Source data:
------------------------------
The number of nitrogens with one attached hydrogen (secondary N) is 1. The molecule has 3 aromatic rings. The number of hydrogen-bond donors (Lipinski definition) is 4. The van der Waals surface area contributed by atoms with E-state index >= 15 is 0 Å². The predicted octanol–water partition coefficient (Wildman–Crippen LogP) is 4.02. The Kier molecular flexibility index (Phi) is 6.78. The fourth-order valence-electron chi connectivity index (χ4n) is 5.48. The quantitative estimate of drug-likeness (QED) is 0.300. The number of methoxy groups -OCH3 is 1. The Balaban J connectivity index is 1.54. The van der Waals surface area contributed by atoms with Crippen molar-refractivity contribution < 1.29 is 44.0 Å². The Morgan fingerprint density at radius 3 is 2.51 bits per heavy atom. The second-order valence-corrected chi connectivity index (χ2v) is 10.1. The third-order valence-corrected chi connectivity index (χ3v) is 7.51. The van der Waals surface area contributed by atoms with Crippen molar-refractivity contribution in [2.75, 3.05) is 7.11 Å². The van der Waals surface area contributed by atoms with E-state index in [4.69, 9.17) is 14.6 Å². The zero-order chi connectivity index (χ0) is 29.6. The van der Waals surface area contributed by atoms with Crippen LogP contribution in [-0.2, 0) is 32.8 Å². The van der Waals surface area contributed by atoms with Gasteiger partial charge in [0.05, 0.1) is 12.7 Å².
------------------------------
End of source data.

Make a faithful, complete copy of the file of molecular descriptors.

The number of nitrogens with one attached hydrogen (secondary N) is 1. The molecule has 3 aromatic rings. The number of hydrogen-bond donors (Lipinski definition) is 4. The van der Waals surface area contributed by atoms with E-state index >= 15 is 0 Å². The predicted octanol–water partition coefficient (Wildman–Crippen LogP) is 4.02. The Kier molecular flexibility index (Phi) is 6.78. The fourth-order valence-electron chi connectivity index (χ4n) is 5.48. The quantitative estimate of drug-likeness (QED) is 0.300. The number of methoxy groups -OCH3 is 1. The Balaban J connectivity index is 1.54. The van der Waals surface area contributed by atoms with Crippen molar-refractivity contribution < 1.29 is 44.0 Å². The Morgan fingerprint density at radius 3 is 2.51 bits per heavy atom. The second-order valence-corrected chi connectivity index (χ2v) is 10.1. The third-order valence-corrected chi connectivity index (χ3v) is 7.51. The van der Waals surface area contributed by atoms with Crippen molar-refractivity contribution in [2.75, 3.05) is 7.11 Å². The van der Waals surface area contributed by atoms with E-state index in [4.69, 9.17) is 14.6 Å². The zero-order chi connectivity index (χ0) is 29.6. The van der Waals surface area contributed by atoms with Crippen LogP contribution in [-0.2, 0) is 32.8 Å². The van der Waals surface area contributed by atoms with Gasteiger partial charge in [0.05, 0.1) is 12.7 Å².